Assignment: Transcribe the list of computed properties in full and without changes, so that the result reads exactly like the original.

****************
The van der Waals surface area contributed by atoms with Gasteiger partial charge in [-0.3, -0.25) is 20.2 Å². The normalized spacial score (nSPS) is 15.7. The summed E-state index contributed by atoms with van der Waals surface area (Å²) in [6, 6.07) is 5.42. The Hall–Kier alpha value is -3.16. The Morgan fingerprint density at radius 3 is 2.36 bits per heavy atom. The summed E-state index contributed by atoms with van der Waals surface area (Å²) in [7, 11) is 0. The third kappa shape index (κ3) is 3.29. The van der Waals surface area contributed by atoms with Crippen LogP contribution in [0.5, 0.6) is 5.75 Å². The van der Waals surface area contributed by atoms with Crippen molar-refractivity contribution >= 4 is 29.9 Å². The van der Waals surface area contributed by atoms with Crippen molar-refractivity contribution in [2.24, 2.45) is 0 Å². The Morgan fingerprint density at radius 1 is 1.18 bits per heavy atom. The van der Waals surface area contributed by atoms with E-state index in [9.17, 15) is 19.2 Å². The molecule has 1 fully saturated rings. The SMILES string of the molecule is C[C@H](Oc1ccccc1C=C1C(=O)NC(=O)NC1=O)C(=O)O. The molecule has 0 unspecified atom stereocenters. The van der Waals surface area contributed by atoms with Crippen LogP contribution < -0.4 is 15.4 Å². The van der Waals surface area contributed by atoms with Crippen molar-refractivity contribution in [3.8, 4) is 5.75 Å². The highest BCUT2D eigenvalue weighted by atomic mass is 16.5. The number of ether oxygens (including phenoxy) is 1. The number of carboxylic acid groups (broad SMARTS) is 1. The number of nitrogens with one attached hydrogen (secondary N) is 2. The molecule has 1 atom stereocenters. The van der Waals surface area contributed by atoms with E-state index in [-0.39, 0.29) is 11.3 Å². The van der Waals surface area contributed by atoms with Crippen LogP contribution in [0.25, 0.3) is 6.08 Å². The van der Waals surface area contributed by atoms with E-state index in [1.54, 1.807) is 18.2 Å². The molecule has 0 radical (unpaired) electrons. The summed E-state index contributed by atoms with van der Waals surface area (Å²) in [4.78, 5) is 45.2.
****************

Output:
The van der Waals surface area contributed by atoms with Gasteiger partial charge in [-0.3, -0.25) is 20.2 Å². The normalized spacial score (nSPS) is 15.7. The summed E-state index contributed by atoms with van der Waals surface area (Å²) in [6, 6.07) is 5.42. The Hall–Kier alpha value is -3.16. The Morgan fingerprint density at radius 3 is 2.36 bits per heavy atom. The summed E-state index contributed by atoms with van der Waals surface area (Å²) in [7, 11) is 0. The third kappa shape index (κ3) is 3.29. The van der Waals surface area contributed by atoms with Crippen LogP contribution in [0.5, 0.6) is 5.75 Å². The van der Waals surface area contributed by atoms with Crippen molar-refractivity contribution >= 4 is 29.9 Å². The van der Waals surface area contributed by atoms with Crippen molar-refractivity contribution in [2.24, 2.45) is 0 Å². The Morgan fingerprint density at radius 1 is 1.18 bits per heavy atom. The van der Waals surface area contributed by atoms with E-state index in [9.17, 15) is 19.2 Å². The molecule has 1 fully saturated rings. The SMILES string of the molecule is C[C@H](Oc1ccccc1C=C1C(=O)NC(=O)NC1=O)C(=O)O. The molecule has 0 unspecified atom stereocenters. The van der Waals surface area contributed by atoms with Crippen LogP contribution < -0.4 is 15.4 Å². The van der Waals surface area contributed by atoms with Crippen molar-refractivity contribution in [3.8, 4) is 5.75 Å². The highest BCUT2D eigenvalue weighted by atomic mass is 16.5. The number of ether oxygens (including phenoxy) is 1. The number of carboxylic acid groups (broad SMARTS) is 1. The number of nitrogens with one attached hydrogen (secondary N) is 2. The molecule has 1 atom stereocenters. The van der Waals surface area contributed by atoms with E-state index in [-0.39, 0.29) is 11.3 Å². The van der Waals surface area contributed by atoms with Crippen LogP contribution in [0.25, 0.3) is 6.08 Å². The van der Waals surface area contributed by atoms with E-state index in [1.54, 1.807) is 18.2 Å². The molecule has 0 radical (unpaired) electrons. The summed E-state index contributed by atoms with van der Waals surface area (Å²) in [4.78, 5) is 45.2.